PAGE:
Wednesday, January 23, 2013

Organizing your Food

Okay, so we're talking about organizing the most important necessities in life; food, clothes, shelter (we'll get to that later). This time we're talking food which means getting it organized not only saves you time and money but also helps you make better choices to be healthier. Win, win, win!

First, you need to know this is not my pantry - although I REALLY wish it was. Are you drooling over this? No? Just me. Anyway, the first step in getting your food organized is to make it visible. I like to use clear storage containers so I can see what's in the jar without having to label everything. Obviously you would want to label things that look similar like flours, sugar, salt, spices, so you would know what they are. I use glass jars for cereal, pasta, rice, dried fruit, nuts, well just about anything dry items. Not only does it look really pretty, it makes the food look yummy and keeps it fresh longer. So when I'm hungry and want a quick snack and am about to reach for the easy to grab candy out of the kids stash, I open up the pantry or fridge and see a jar of beautiful almonds and grab and handful of heart healthy raw almonds instead (keep in fridge for longer shelf life - remember nuts have oil and oil will spoil). The exception is "sometimes" treats which you should store in opaque containers so they will be out of sight out of mind. Or if you're committed to eating clean, get rid of the junk altogether.  You can't cheat on your eating if the junk isn't in the house to begin with.

Notice the baskets on the bottom shelf of this ideal pantry? What if you had one container in your pantry dedicated to breakfast, quick lunches, or snacks? Sorting by meal makes getting meals on the table (or on the go) faster and smarter. If your kids are old enough to help with their own breakfast you could have a breakfast basket with healthy pre-portioned options they could choose from. Put cereal servings in a ziplock bag so all they have to do is pour it in a bowl, or eat it dry like my kids. My husband, formerly a non-breakfast eater, likes Belvita breakfast cookies. It's a relatively healthy option for a packaged food with low sugar, lots of fiber and whole grains. Making them convenient to grab and go cuts down on the excuses for not eating the most important meal of the day. You could do the same thing with a snack basket, making packing school lunches quicker also. Dividing things in portions when you put away your groceries may seem like a lot of time or waste with extra baggies and such but it really does save time and also helps with portion control. For example, kids can grab a bag with half a cup of goldfish in it instead of eating half the box if they were helping themselves.

Freezer CookingLately, I've gotten hooked on crock pot freezer meals. Just look at this freezer (which is also not mine, I just found this photo on Pinterest). My husband works late a lot during Upward basketball season and with the kids having homework and spring tests, and sports, warm quick meals are a blessing. I found some recipes we all really like, yes, even my picky eaters! We've tried and liked the applesauce bbq chicken, cilantro lime chicken, honey garlic chicken, teriyaki chicken, and sweet and tangy meatballs. The first time I tried this I bought lots of chicken when it was buy one get one free at the local grocery and made mostly chicken dishes. I got over 10 meals out of these recipes which amounts to huge savings on groceries and just about one hour of prep work to put the five recipes together. We don't use these everyday but a couple times a week it's nice to be able to just dump it all in the crockpot, let it cook all day and enjoy a warm yummy dinner with little prep time and easy clean-up (I love crock pot liners).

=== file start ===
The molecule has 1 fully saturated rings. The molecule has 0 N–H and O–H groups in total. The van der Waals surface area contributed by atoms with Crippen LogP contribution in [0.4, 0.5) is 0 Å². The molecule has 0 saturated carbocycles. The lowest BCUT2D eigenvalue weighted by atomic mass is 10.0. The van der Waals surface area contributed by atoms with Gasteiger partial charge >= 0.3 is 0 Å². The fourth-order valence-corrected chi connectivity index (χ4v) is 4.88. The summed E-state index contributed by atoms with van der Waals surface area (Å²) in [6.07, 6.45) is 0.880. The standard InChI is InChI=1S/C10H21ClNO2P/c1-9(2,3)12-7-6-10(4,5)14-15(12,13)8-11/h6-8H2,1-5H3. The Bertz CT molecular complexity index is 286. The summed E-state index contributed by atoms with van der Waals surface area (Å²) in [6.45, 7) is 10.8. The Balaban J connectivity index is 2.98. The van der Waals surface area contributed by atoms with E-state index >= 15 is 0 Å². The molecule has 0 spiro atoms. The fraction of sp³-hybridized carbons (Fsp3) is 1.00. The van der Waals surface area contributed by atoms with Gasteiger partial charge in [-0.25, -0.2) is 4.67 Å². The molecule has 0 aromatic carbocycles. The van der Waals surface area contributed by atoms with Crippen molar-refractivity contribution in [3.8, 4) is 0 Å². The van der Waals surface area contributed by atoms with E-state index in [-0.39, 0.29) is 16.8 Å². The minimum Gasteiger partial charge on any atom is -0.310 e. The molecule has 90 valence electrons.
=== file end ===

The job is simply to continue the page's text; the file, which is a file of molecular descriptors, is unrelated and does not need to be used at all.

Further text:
Invest in re-usable containers  for lunches. I like Ziplock's divided containers. They're not expensive, divided into three separate containers, and the lid seals good so not leakage between compartments. This is what I pack my children's lunches and hubby's dinners (during Upward practice) in. It saves my son, which only has 20 minutes for lunch, so much time from opening up individual containers or bags. And doesn't it just look like a happier lunch? I think so. Oh, and while you're at it buy a re-usable water bottle with filter for school lunches. Brita makes a small kid-size one and the filters last up to four months. By sending you child to lunch with water instead of juice drinks you are saving about 50,000 empty calories a year from your child's diet! Whether your child has weight or health issues or not, you want your child to use their calories on growing food, not sugar! Drink clean water not sugar water with artificial flavor, color, sweetener  and who knows what else that the body doesn't need. I just made this change in our lunches this month and I estimate it will amount to a savings of $150 a school year (not counting summer break when I was also buying juice pouches for the convenience factor). Now everyone has water at lunch and milk or 100% juice for breakfast and dinner. Organized and healthier. Win, win!

I hope some of these tips inspired you to re-arrange your food and eating habits. Got a food organization idea? Share it in the comments below.

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